Brabazon would have, IMO, been better to have critised an education system that does not encourage students to learn this at an early age. That would not of course have made such a good story, or got her the headlines that she's after. But then I suppose that a Professor of Media Studies would be well versed in manipulating the media for her own self aggrandizement.

Peter Godwin

I am surprised and dismayed by Tara Brabazon's action. As a Professor of Media and author of the recent book "The University of Google" I would have expected better. The point is surely that students who just depend on Google and Wikipedia are indeed short-changing themselves and will not come up with Highher Educatiuon level material. However, to try to stop them from using these as a starting point is quite wrong as so much valuable material is available. The challenge is to get them to be able to search Google effectively and choose appropriate sources. The power of Wikipedia for making connections and exploring material is immense.It is how students are then motivated and encourasged to move onto other sources which is critical. These are key challenges for Information Literacy librarians. Together with academic staff using carefully constructed assignments and assessment which require use of appropriate scholarly material, I believe we can assist student learning to be achieved. Beyond this I think Phil has said it all!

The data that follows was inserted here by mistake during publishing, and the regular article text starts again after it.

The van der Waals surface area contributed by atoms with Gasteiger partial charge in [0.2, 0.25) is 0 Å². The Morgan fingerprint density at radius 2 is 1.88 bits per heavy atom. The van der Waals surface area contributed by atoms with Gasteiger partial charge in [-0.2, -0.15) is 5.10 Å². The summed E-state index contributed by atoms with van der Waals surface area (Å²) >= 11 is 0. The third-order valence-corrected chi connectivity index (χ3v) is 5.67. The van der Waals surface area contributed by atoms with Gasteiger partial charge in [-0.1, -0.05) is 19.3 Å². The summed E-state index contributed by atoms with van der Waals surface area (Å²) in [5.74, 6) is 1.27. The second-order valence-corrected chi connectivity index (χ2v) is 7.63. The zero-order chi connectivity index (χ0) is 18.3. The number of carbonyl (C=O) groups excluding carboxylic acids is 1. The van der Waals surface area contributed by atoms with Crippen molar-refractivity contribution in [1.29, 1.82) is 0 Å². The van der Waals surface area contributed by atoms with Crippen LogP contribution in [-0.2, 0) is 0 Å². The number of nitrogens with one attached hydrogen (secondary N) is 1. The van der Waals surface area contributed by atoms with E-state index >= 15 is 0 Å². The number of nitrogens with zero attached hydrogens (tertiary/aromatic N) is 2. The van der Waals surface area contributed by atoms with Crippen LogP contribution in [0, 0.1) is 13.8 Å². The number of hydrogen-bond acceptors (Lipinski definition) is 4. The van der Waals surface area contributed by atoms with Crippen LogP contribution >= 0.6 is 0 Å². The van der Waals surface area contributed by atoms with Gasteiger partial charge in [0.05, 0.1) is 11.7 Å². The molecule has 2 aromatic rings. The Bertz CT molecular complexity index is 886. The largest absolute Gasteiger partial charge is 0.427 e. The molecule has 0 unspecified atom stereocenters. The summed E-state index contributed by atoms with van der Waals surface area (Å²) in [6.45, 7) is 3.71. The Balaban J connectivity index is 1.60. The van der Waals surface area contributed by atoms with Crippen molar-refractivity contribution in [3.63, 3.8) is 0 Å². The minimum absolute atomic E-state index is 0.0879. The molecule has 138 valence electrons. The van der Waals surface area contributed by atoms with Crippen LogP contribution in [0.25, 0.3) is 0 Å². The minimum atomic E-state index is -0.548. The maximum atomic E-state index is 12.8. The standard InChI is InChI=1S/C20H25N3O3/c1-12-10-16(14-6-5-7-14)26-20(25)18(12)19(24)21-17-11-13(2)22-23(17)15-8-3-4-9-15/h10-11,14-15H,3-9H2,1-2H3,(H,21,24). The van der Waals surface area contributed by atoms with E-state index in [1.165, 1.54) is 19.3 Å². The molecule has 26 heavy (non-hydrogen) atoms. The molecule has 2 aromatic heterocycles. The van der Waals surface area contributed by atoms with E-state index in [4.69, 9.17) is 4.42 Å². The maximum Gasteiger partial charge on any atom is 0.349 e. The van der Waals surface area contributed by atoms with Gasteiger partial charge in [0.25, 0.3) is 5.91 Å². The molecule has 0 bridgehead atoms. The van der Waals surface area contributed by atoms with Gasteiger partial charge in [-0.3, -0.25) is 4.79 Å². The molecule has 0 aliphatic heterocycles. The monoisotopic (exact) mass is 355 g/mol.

Sheila Webber/ Sheila Yoshikawa

I was just blogging about this .... on the one hand it's good to have information literacy in the news, and also you can't tell the extent to which they are exaggerating to get a nice headline, but I agree with Phil and Peter about it being a better idea to educate students to use the tools than just ban them. Sooner they get to know how to use Google effectively the better, and Wikipedia does have some very good stuff in it. At level one (and especially for multidisciplinary courses when students are encountering many new areas) using an encyclopedia can be a useful strategy as a starting point. I suppose "Professor advises students that sometimes Wikipedia is useful and sometimes it isn't" isn't very newsworthy, though.

Emily Lloyd

A response to Brabazon in comic strip form: http://shelfcheck.blogspot.com/2008/01/shelf-check-178.html


Living in Brighton, I actually went to Prof Brabazon's inaugural lecture last night, and came away impressed and encouraged. The banning of Google & wikipedia is obviously meant to be provocative, and make students think. The point she made was that Google & wikipedia have become the first and only points of reference for research - causing a flattening of opinion. By taking out the 'easy' option, she's forcing students to look in lots of different places and come up with a range of different ideas. She was probably getting tired with marking the same essay 30 times over. The ban is only in place for the first year of a course, not the whole.

As I've said in my post on my blog (plug), libraries need to respond by making their services as accessible as Google, and academic depts need to commit to raising student info literacy skills. Hopefully the report due out today from Dr Rowlands of UCL will underline the importance of this.

Erik Høy

I think that Pandia Post got a nice link to a report that shows the failure of the Google-generation to use the search engines good enough for university use.
In some way, the professor is right, in the sense, that the way the students use the internet, it's bad for science.
I would however have preferred her then to spend some time teaching them to use the internet search engines better, and find the right sources.
When we commented the report on the Danish Bib-log weblog, we had the some reactions supporting the professor.